Moyamoya disease has been diagnosed only by cerebral angiography, demonstrating occlusion or stenosis of the carotid bifurcation and abnormal vascular network (Moyamoya vessels) in the basal cistern extending to the basal ganglia. Recently, howeveresing high resolution CT scanner (GE • CT/T 8800), biplane cerebral computed angiotomography with rapid intravenous bolus injection of contrast agents has been made possible to visualize the specific features obtained by cerebral angiography on CT images. We reported a case of Moyamoya disease (unilateral), a 9-year-old boy with recurrent transient monoparesis of the right upper limb, which was initially diagnosed by this biplane cerebral computed angiotomography before carotid angiography. And this paper described also the intravenous minimum dose bolus (MinDB) injection method and biplane scanning projection for clear visualization of cerebral blood vessels, and the specific diagnostic features of Moyamoya disease on CT images. Cerebral computed angiotomographic features of Moyamoya disease were as follows: -In the axial plane, linear structures of the anterior half of the circle of Willis and proximal portion of the middle cerebral arteries were hardly identified, although the irregular tortuous or patchy high density areas just like “ca-terpillar” were visualized in the basal cistern and medial Sylvian fissures. -In the modified coronal plane, supraclinoid internal carotid arteries and proximal portions of anterior and middle cerebral arteries were hardly identified, while the abnormal “nebular” high density areas corresponding Moyamoya vessels were visualized in the basal cistern extending to the basal ganglia. Considering the vascular bed and its iodine concentration (more than 15 mg/ml) of intravascualr components, the modified coronal plane and the MinDB injection method (60% Conray® 1 ml/kg, 2ml/sec injection speed) seemed to be useful for visualization of these specific features. In our experience of this child case, it was concluded that cerebral computed angiotomography can serve as a noninvasive method for the screening or follow up study of Moyamoya disease.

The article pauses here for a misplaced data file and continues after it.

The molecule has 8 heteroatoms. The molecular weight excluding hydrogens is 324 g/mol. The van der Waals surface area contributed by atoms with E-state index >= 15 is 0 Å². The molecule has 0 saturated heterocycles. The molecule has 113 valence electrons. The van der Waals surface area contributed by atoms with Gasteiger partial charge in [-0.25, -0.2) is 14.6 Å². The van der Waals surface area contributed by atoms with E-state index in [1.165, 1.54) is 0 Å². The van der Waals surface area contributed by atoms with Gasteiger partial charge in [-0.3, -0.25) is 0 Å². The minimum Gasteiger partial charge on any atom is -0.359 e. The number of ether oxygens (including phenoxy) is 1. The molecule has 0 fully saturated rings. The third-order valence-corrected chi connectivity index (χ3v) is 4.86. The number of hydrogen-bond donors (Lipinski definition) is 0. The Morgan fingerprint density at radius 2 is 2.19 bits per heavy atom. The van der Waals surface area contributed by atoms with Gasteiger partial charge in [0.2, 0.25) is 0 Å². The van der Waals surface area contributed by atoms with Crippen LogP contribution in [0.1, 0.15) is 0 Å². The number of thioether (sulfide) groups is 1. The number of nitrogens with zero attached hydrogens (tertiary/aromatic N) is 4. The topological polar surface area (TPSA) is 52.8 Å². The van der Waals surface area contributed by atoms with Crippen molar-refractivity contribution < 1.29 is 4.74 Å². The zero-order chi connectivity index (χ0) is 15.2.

|Number of pages||8|
|Journal||NO TO HATTATSU|
|Publication status||Published - Jan 1982|
ASJC Scopus subject areas
- Pediatrics, Perinatology, and Child Health
- Clinical Neurology